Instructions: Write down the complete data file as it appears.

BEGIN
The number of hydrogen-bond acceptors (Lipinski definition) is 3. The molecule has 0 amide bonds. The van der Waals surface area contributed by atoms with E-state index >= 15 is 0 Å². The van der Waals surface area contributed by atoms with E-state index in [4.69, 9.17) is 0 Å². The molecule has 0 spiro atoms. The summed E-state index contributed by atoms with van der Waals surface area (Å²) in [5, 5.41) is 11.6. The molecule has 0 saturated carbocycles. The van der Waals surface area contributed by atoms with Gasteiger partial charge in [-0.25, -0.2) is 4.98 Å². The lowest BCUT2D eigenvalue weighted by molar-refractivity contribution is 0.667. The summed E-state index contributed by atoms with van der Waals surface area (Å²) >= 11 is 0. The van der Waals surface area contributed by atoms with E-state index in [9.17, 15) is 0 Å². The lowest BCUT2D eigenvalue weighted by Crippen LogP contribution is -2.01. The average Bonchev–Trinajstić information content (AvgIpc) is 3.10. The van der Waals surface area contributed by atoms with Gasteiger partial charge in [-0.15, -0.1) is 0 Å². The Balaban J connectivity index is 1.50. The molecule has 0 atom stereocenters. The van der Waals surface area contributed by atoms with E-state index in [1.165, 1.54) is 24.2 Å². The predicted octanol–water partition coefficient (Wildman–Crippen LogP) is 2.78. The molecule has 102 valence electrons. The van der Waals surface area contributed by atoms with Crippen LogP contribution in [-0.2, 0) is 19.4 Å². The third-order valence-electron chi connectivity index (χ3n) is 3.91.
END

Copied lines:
The number of hydrogen-bond acceptors (Lipinski definition) is 3. The molecule has 0 amide bonds. The van der Waals surface area contributed by atoms with E-state index >= 15 is 0 Å². The van der Waals surface area contributed by atoms with E-state index in [4.69, 9.17) is 0 Å². The molecule has 0 spiro atoms. The summed E-state index contributed by atoms with van der Waals surface area (Å²) in [5, 5.41) is 11.6. The molecule has 0 saturated carbocycles. The van der Waals surface area contributed by atoms with Gasteiger partial charge in [-0.25, -0.2) is 4.98 Å². The lowest BCUT2D eigenvalue weighted by molar-refractivity contribution is 0.667. The summed E-state index contributed by atoms with van der Waals surface area (Å²) >= 11 is 0. The van der Waals surface area contributed by atoms with E-state index in [9.17, 15) is 0 Å². The lowest BCUT2D eigenvalue weighted by Crippen LogP contribution is -2.01. The average Bonchev–Trinajstić information content (AvgIpc) is 3.10. The van der Waals surface area contributed by atoms with Gasteiger partial charge in [-0.15, -0.1) is 0 Å². The Balaban J connectivity index is 1.50. The molecule has 0 atom stereocenters. The van der Waals surface area contributed by atoms with E-state index in [1.165, 1.54) is 24.2 Å². The predicted octanol–water partition coefficient (Wildman–Crippen LogP) is 2.78. The molecule has 102 valence electrons. The van der Waals surface area contributed by atoms with Crippen LogP contribution in [-0.2, 0) is 19.4 Å². The third-order valence-electron chi connectivity index (χ3n) is 3.91.